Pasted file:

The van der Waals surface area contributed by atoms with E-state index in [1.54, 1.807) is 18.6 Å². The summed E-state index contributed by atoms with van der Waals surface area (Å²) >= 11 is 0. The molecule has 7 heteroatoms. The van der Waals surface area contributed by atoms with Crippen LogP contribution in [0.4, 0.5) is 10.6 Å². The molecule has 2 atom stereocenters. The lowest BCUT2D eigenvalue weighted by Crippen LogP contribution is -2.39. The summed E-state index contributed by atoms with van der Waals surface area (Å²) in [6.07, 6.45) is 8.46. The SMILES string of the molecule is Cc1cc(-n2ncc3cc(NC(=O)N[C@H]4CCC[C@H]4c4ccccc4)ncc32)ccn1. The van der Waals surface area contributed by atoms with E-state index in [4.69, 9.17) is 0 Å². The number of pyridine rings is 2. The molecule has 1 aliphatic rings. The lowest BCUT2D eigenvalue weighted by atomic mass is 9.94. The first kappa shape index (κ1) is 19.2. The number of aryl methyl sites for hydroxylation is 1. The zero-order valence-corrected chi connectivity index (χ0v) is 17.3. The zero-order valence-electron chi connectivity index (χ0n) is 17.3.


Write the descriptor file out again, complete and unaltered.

The van der Waals surface area contributed by atoms with E-state index in [1.54, 1.807) is 18.6 Å². The summed E-state index contributed by atoms with van der Waals surface area (Å²) >= 11 is 0. The molecule has 7 heteroatoms. The van der Waals surface area contributed by atoms with Crippen LogP contribution in [0.4, 0.5) is 10.6 Å². The molecule has 2 atom stereocenters. The lowest BCUT2D eigenvalue weighted by Crippen LogP contribution is -2.39. The summed E-state index contributed by atoms with van der Waals surface area (Å²) in [6.07, 6.45) is 8.46. The SMILES string of the molecule is Cc1cc(-n2ncc3cc(NC(=O)N[C@H]4CCC[C@H]4c4ccccc4)ncc32)ccn1. The van der Waals surface area contributed by atoms with E-state index in [4.69, 9.17) is 0 Å². The number of pyridine rings is 2. The molecule has 1 aliphatic rings. The lowest BCUT2D eigenvalue weighted by atomic mass is 9.94. The first kappa shape index (κ1) is 19.2. The number of aryl methyl sites for hydroxylation is 1. The zero-order valence-corrected chi connectivity index (χ0v) is 17.3. The zero-order valence-electron chi connectivity index (χ0n) is 17.3.